STRAUB: Park Geun-hye will take basically the same approach as the incumbent president, Lee Myung-bak, toward the United States. Lee Myung-bak and the conservatives in South Korea believe that Korea’s alliance with the United States is absolutely essential to South Korean security. And they also agree with the basic U.S. approach: that North Korea must be pressed to give up its nuclear weapons program, and that large-scale aid should be withheld from it until it’s begun to move in that direction.
As far as other issues are concerned, the conservatives in South Korea want to have good relations with China, but they don’t see any sort of “zero sum” relationship between South Korea’s relations with China on the one hand and with the United States on the other.
LEE: The next South Korean leader, will have, I would say, a significant, if not profound, impact on America’s North Korea policy.
The opposing candidate, Moon, had quite explicitly professed he would return to that Sunshine Policy, unconditional aid, engagement policy toward North Korea. And that had the potential to cause some friction between Washington and Seoul.
In the eyes of Washington, Park is a known entity: She can be trusted. She has been a very successful and powerful politician over the last 15 years. She was the head of her party, which is identified as being pro-U.S.: This means it has a far greater propensity to coordinate with Washington on North Korea policy, as well as policy toward East Asia.
Did North Korea’s rocket launch last week impact Park’s calculations on how she will deal with North Korea?
STRAUB: The recent North Korean missile launch probably had relatively little effect on the election campaign or the views of either of the two major party candidates. Park Geun-hye is conservative. She believes that North Korea’s actions stem basically from the nature of its system, and so she probably was not very surprised by what North Korea did.
LEE: Intuitively, one would think any act of provocation by North Korea would actually give momentum to the more conservative candidate — that is, the more hard-line in terms of policy towards North Korea. I would say the effect is the exact opposite. South Koreans have grown so immune to North Korean threats and provocations over the past 60 years.
Whenever North Korea causes trouble — and in 2010, we saw North Korea blow up a South Korean navy ship, and also shell an inhabited South Korean island — the impulse among South Koreans in the general sense is, of course, indignation, but very soon thereafter, a yearning to calm things down. That is, not to retaliate in any way, not to escalate tension with North Korea.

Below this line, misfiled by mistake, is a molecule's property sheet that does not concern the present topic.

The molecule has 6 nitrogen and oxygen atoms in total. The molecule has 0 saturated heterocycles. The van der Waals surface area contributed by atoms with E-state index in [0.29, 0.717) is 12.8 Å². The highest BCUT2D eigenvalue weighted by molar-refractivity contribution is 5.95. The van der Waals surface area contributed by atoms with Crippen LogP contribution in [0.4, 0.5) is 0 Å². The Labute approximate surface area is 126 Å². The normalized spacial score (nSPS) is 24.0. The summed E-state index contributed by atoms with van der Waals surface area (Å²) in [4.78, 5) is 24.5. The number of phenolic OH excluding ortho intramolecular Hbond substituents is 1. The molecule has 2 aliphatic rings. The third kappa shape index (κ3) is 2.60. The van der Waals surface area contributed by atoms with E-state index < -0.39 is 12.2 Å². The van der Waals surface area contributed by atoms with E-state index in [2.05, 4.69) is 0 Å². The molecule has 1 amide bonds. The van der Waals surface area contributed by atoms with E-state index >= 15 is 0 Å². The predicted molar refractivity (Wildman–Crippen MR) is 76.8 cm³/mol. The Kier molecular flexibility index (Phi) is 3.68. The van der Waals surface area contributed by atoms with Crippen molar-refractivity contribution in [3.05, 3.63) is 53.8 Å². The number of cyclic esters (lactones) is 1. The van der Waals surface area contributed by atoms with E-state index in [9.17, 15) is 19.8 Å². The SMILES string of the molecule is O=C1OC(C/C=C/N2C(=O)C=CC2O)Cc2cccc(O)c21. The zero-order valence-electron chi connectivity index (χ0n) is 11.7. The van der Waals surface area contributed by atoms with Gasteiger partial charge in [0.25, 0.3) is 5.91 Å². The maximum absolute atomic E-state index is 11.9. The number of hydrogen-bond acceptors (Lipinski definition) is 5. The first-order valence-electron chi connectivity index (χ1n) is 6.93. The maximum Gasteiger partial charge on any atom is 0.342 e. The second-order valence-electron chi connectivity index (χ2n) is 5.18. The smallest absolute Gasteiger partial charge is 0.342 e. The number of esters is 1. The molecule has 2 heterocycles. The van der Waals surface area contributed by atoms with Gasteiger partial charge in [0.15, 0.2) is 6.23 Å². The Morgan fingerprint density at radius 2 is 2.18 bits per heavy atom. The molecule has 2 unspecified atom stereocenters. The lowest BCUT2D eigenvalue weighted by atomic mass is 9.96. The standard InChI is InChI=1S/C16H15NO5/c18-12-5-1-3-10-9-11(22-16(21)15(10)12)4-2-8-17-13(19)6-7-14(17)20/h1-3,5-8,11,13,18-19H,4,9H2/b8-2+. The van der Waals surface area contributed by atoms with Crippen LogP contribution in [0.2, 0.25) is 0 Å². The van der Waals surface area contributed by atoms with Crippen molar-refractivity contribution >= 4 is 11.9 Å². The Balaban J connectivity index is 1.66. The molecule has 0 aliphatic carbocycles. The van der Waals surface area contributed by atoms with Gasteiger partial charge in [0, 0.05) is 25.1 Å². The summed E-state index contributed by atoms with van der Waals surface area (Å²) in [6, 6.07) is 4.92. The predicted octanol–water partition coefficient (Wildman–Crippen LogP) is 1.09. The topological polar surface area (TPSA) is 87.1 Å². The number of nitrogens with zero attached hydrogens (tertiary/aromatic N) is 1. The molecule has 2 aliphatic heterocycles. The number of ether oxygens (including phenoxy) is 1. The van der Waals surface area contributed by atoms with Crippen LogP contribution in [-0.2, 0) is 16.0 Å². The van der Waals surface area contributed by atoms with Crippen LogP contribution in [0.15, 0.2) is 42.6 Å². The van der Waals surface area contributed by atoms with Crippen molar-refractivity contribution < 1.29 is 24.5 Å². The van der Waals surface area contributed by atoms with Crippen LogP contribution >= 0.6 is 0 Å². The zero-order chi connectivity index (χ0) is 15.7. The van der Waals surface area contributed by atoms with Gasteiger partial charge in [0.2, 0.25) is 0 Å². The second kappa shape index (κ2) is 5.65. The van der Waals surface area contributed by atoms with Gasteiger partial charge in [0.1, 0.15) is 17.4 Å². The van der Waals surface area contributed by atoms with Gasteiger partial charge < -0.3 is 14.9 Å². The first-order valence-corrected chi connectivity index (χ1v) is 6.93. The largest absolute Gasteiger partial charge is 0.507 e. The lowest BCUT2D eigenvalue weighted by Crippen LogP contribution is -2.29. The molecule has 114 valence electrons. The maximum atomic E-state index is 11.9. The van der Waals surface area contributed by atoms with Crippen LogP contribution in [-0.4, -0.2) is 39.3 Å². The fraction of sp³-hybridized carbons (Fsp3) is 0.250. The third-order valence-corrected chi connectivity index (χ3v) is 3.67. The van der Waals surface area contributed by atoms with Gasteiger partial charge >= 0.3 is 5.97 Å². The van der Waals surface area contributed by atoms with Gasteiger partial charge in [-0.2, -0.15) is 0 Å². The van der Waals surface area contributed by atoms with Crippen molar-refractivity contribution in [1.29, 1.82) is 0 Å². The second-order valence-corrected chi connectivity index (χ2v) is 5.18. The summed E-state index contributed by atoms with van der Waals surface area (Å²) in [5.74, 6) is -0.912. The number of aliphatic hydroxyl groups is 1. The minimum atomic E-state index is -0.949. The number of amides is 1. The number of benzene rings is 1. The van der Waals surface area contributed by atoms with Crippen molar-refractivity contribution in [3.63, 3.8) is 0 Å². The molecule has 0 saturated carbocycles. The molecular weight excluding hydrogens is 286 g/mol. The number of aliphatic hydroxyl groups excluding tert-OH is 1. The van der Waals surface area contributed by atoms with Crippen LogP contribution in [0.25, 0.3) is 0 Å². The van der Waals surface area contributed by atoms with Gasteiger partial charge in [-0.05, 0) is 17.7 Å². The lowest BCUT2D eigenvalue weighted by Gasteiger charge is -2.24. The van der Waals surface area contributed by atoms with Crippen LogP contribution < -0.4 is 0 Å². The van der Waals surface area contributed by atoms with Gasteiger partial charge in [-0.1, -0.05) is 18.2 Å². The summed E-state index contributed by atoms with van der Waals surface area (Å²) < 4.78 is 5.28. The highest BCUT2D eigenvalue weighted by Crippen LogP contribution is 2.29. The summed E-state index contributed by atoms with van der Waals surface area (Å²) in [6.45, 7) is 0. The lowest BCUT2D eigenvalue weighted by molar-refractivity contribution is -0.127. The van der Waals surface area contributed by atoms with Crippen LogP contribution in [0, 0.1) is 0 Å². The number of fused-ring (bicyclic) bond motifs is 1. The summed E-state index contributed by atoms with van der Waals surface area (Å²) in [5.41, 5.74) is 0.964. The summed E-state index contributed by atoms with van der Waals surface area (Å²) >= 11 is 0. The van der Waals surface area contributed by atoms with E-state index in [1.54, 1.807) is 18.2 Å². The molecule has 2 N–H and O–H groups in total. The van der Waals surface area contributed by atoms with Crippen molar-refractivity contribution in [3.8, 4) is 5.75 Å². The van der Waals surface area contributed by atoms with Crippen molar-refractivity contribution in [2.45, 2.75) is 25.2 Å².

So I would say North Korea’s provocative missile test last week actually was intended to give momentum to the more pro-engagement, pro-North Korea candidate, Moon, who had billed himself as the candidate of peace and reconciliation.
Moon came out and instead of blaming North Korea, blamed the ruling party, the current president and again billed himself as the most capable person in resolving this issue, North Korea’s repeated provocations. He emphasized the need for dialogue, for negotiations, for generous aid to North Korea. And he used that incident as a reminder to the electorate that we need good relations, we need a person who is not confrontational, who would not shy away from concessionary diplomacy for the sake of peace and calm on the Korean Peninsula.
Park has also campaigned on resuming talks with North Korea — speaking of confrontation and hard-line policy will not win you votes. At the same time, she is someone who really values keeping her promises. I’m sure she will make an effort to engage with North Korea.
She favors engagement, economic cooperation and even resuming South Korea’s tourism project, which brought tourists to a mountain resort in North Korean territory. But a South Korean woman was killed there in July 2008 by North Korean guards. Park wants an apology from North Korea, or a firm statement that the safety of South Koreans will be guaranteed if such a program were to continue. She’s even open to having a summit meeting with the North Korean leader, given that the North Korean leadership demonstrates that it is sincere about approaching South Korea in nuclear negotiations and reconciliation talks.